What happens when you repeatedly square a complex number and color-code how fast it runs away to infinity - a beautiful fractal structure on the real-imaginary plane. you get a different pattern for different starting points (this one starts at 0.285+0.01i). Each square = 0.01+0.01i

Transfer this onto watercolor and we're ready for open studio weekend.

The geometric patterns on sea
shells are one of the most intricate and colorful found anywhere in nature. The
Textile Cone sea snail for example is called the “Cloth of Gold” cone (above) for good reason. How did it come to be? What natural processes in the snail's development create such beauty?

The answer lies in the behavior of pigmentation cells on the mantle’s edge as the animal grows in size.
In effect, shell patterns are a recording of the neural activity in the snail's mantle
during growth.

Anatomy of the Textile Cone

We will skip the mathematical model describing neural activity in the mantle and go straight to the net observed effect. Pigmentation on the cells in the growing edge switch on (black) or off (white) based on the state of its three
neighbors (cell above left, above and above right)

Pigmentation patterns of the next generation of cells on the growing edge of a snail's mantle

These set of rules, when repeated over time, causes the following pattern to emerge on the shell:

Resultant pattern on the shell

The rule set described above belongs to a class of systems known as Cellular Automata (CA). CAs were first identified and described by John Von Neumann and Stanislaw Ulam in the 1940s and have since been observed in several fields including physics, biology, economics and sociology. Stephen Wolfram developed a classification scheme for CAs in his 2002 book A New Kind of Science.

The example described above is known as "Rule 30" Cellular Automaton. It's easy to see why it's "Rule 30" once we replace "On" and "Off" with 1s and 0s.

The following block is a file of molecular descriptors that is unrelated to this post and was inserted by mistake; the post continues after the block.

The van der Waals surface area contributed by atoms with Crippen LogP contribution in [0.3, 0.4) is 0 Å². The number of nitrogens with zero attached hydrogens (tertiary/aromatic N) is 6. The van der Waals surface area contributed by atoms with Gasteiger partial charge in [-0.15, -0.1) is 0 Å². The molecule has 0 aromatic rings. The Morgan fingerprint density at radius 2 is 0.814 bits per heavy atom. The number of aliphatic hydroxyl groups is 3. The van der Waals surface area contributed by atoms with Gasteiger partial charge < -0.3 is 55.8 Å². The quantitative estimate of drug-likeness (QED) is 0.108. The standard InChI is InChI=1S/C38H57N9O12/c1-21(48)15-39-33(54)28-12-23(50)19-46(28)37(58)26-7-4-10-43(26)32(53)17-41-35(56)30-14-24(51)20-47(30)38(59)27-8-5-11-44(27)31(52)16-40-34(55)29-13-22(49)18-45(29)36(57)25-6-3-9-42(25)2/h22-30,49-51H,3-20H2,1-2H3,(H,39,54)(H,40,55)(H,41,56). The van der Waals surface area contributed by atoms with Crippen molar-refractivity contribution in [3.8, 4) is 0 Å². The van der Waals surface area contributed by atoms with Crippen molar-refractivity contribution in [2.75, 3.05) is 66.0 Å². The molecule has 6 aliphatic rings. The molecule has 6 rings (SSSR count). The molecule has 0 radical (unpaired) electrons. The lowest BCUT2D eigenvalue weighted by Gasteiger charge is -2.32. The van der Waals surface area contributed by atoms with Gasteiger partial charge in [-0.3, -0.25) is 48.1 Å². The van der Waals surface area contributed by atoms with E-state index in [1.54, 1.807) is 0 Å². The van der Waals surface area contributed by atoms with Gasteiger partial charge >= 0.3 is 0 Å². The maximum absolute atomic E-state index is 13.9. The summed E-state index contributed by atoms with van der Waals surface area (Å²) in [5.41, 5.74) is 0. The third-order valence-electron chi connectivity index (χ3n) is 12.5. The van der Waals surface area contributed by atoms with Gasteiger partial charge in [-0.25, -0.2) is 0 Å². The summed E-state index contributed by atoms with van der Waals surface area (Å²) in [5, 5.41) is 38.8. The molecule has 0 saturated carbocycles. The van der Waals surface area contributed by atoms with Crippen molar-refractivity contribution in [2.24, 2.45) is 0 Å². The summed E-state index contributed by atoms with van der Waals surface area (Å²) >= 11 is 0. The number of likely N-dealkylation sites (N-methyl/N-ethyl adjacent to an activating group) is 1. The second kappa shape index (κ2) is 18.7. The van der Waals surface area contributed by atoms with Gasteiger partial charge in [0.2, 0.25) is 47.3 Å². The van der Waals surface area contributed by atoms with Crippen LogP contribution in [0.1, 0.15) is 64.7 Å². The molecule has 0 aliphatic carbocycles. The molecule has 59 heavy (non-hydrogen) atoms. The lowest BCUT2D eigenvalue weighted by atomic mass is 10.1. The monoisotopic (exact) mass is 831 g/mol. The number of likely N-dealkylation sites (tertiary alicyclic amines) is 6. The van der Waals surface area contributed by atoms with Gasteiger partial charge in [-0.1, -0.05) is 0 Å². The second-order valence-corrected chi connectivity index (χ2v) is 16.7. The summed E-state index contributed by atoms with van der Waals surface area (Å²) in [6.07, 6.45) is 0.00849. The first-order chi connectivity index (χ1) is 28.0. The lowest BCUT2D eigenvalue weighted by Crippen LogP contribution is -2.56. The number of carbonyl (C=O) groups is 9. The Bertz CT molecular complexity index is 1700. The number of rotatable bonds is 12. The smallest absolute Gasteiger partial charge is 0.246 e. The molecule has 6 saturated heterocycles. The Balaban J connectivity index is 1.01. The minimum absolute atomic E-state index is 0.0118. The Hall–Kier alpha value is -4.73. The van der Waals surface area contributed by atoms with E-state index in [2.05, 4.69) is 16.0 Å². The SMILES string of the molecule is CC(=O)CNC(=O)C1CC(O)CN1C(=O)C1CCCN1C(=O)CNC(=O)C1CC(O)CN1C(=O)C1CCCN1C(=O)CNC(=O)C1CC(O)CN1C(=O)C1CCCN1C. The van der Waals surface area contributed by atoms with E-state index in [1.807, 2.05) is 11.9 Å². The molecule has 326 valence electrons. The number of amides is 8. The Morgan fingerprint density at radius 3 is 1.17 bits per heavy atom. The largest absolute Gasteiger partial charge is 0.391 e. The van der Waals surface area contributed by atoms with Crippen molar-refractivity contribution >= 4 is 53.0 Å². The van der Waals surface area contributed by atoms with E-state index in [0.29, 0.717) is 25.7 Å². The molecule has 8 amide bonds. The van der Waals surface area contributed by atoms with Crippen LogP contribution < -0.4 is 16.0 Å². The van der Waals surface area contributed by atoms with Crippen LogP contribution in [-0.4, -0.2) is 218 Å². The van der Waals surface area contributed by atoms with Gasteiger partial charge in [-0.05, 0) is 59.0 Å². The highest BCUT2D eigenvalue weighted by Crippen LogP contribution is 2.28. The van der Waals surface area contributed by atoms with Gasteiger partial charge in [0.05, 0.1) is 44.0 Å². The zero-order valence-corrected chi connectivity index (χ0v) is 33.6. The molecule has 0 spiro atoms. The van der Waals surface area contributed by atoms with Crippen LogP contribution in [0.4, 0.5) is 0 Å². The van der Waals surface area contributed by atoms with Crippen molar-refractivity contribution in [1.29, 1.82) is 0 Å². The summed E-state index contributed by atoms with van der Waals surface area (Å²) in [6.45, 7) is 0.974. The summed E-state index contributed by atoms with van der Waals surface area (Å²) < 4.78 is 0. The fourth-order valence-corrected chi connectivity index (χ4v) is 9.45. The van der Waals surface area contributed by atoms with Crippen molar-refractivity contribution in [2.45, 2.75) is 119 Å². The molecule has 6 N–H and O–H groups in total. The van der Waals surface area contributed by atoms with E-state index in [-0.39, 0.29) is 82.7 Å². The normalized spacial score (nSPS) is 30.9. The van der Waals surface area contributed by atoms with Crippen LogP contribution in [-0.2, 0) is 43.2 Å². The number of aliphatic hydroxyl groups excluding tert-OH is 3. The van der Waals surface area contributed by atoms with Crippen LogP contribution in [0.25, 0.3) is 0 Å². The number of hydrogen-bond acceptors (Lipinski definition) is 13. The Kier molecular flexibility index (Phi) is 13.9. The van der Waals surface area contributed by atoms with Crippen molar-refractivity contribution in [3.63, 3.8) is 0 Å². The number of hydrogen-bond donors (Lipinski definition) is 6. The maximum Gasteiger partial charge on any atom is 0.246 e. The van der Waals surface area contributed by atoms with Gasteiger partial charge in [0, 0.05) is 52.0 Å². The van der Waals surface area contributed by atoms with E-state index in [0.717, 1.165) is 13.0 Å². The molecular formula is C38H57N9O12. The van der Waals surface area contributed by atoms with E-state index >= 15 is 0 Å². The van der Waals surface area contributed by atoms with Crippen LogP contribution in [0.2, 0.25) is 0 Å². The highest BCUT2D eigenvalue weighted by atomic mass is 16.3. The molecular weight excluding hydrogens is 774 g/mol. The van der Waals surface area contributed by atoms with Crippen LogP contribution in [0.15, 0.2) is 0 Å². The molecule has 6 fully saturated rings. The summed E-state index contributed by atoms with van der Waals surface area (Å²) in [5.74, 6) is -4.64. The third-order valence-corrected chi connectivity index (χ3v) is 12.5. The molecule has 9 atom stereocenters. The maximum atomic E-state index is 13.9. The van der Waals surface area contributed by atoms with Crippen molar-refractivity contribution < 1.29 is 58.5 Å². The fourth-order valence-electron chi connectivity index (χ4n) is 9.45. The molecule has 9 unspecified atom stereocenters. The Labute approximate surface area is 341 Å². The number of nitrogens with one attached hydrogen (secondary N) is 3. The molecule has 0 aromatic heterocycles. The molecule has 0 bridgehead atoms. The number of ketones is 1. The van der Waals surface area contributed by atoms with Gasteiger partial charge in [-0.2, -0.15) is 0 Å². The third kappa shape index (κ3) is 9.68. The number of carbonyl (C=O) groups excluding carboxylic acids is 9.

Rule 30

00011110 in binary = 30 in decimal. You can play with all possible combinations, from 00000000 to 11111111 (0 to 255 in decimal). Here are some interesting "rules" and patterns:

Cellular Automata Rules and Resulting Patterns

These patterns are classic examples of emergence. Emergence is the phenomenon
by which entirely new properties or behavior arises from simple local
interactions. In other words, the sum is greater than its parts.

Emergent systems are
characterized by irreducibility – the collective behavior cannot be reduced to
a single property or interaction. This is because in emergent
systems, causation is iterative i.e. the effects are also causes. For this reason
emergent behavior cannot be predicted mathematically. You’ll need to actually
run the experiment to learn the outcome.

Nature is full of emergent phenomenon– snow flakes, ant colonies, sand dunes, bird flock, even the weather.

Examples of Emergence in Nature

Are you an emergent phenomenon? the hundred billion cells in your brain somehow interact with each other to produce consciousness - with which you can read and understand this sentence. Amazing, isn't it?

References

1. Algorithmic Beauty of Sea Shells by Hans Meinhardt

2. Geometry and Pigmentation of Sea Shells by S. Coombes

3. A Model for Shell Patterns based on Neural Activity, Brad Ermentrout, The Veliger, April 1986

I've been experimenting with fractal geometries in origami recently. Turns out paper is the perfect medium to explore fractal concepts like recursion and emergence. Below is a fractal with 4 levels made with Arches watercolor paper (140 lb cold pressed - pick your size). The color and texture seem to work well with the form, not stealing the focus away from the concept itself.

"I could be bounded in a nutshell and count myself a king of infinite space"

-William Shakespeare, Hamlet, 1603

Pick up a strip of paper, twist it one full turn, then tape the ends together. You've got a Möbius strip.

This seemigly simple object has a peculiar topological property - it has only one edge and only one side!Try coloring the edges in two different colors - it cant be done. A two-dimensional creature on the surface of the Möbius strip (say, for argument's sake, an ant with zero height) will perceive the surface as one infinitely long strip.

A Möbius Strip

The Möbius Strip has fascinated artists and mathematicians alike for a long time. What follows is a visual survey of the artwork this humble strip has inspired around the world.

Möbius Staircase - Nicky Stephens

Max Bill - Kontinuität outside Deutsche Bank's Headquarters in Frankfurt

At the Fermilab, Batavia, IL

Topological III - Robert Wilson, Harvard University, Cambridge, MA

Moebius Strip I (1961) - Maurits Cornelis Escher, wood engraving and woodcut in red, green, gold and black, printed from 4 blocks

Moebius Strip II (1963) - Maurits Cornelis Escher, woodcut in red, black and grey-green, printed from 3 blocks

LEGOMöbius Strip, Andrew Lipson